Prof. Pickering will present his research to the staff and postgraduate students in the ISHR and the School of History in seminars and workshops during his fellowship in St Andrews.

Call for Applications: ISHR Visiting Research Fellowship 2014-15

st_andrewsThe Institute of Scottish Historical Research at the University of St Andrews invites applications for the ISHR Visiting Research Fellowship in Scottish Historical Studies, to be taken up during either semester of the academic year 2014-15. The fellowship may last between one and five months, with preference given to applicants requesting a longer residency.

The Institute of Scottish Historical Research was founded in 2007 under the directorship of Professor Roger Mason, and draws together the excellence and expertise of nearly twenty historians of Scotland, including Prof. T.C. Smout, the Historiographer Royal in Scotland.

The ISHR provides an intellectual and social focus for staff and a thriving community of postdoctoral and postgraduate researchers working on all periods of Scottish history from the early Middle Ages to the present. The Institute hosts a number of events throughout the year attracting delegates and speakers from all over the world, including a fortnightly research seminar series, workshops and conferences with an emphasis on new discoveries and directions in historical enquiry.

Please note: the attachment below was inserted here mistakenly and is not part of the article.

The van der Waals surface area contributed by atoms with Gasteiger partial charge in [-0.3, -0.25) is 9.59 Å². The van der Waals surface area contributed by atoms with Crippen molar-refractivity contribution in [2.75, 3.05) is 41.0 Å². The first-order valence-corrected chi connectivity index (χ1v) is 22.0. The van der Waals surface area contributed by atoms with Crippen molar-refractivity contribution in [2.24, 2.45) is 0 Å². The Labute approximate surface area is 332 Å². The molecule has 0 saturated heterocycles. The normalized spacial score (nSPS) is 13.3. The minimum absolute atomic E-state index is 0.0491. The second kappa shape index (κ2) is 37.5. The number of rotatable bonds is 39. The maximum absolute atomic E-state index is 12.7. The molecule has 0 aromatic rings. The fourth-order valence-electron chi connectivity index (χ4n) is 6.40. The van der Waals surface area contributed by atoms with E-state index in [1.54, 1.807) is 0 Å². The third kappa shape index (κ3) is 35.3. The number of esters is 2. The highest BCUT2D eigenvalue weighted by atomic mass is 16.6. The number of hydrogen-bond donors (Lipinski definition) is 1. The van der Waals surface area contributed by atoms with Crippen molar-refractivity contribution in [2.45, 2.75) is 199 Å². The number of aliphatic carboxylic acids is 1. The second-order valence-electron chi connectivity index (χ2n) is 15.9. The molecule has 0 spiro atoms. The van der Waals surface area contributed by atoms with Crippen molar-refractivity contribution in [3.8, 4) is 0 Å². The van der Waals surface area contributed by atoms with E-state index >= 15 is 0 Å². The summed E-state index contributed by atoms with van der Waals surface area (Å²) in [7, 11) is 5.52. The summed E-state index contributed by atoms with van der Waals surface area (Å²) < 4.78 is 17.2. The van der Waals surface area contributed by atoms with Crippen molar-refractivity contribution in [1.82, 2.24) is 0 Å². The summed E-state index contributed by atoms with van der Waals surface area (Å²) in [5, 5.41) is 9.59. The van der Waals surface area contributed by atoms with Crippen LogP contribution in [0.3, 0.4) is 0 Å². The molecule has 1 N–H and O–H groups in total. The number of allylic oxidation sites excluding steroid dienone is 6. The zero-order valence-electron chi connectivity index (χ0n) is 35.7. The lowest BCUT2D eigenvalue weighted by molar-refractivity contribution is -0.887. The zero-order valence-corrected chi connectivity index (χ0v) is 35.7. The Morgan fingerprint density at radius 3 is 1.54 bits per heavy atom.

The Institute has several major collaborative research initiatives under its auspices. Past projects have included the Scottish Parliament Project and the History of the Universities Project. Ongoing and current projects include the Scotland and the Wider World Project, and the Scotland, Scandinavia and Northern Europe Database, and most recently the Scotland and the Flemish People project which commenced in AY2012-13.

The Fellowship is open to any academic in a permanent university post with research interests in any aspect of Scottish history in any period. It covers the cost of return travel to St Andrews from the holder’s normal place of work, together with a substantial subsidy towards accommodation while the holder is resident in St Andrews.

St_Andrews_Castle_ScotlandThe Fellowship carries with it no teaching duties, though the Fellow will be expected to take part in the normal activities of the ISHR during their stay in St Andrews. For more information on the Institute please visit the ISHR website at http://www.st-andrews.ac.uk/ishr/. You will also be invited to lead a workshop, give a research seminar paper or other suitable activities depending on the length of your stay. Fellows are provided with computing facilities and an office, normally in one of the School of History buildings. The university library has an exceptional collection for Scottish historians, including vast electronic resources and excellent holdings in the Special Collections department. Major national libraries and archives are within easy travelling distance, as are the university libraries in Dundee, Edinburgh, Stirling, Glasgow and Aberdeen.

You should send a letter of application by 6 December 2013, together with an outline of the research and/or writing in which you will be engaged during your time in St Andrews.  You should also enclose a CV, together with the names of two academic referees, who should submit their references by the closing date. All correspondence should be addressed to the Director of the ISHR, Dr Katie Stevenson, by email to kcs7@st-andrews.ac.uk.

The closing date for applications is 6 December 2013.

Further enquiries may be addressed to the ISHR Director Dr Katie Stevenson (kcs7@st-andrews.ac.uk) or to other staff in the ISHR.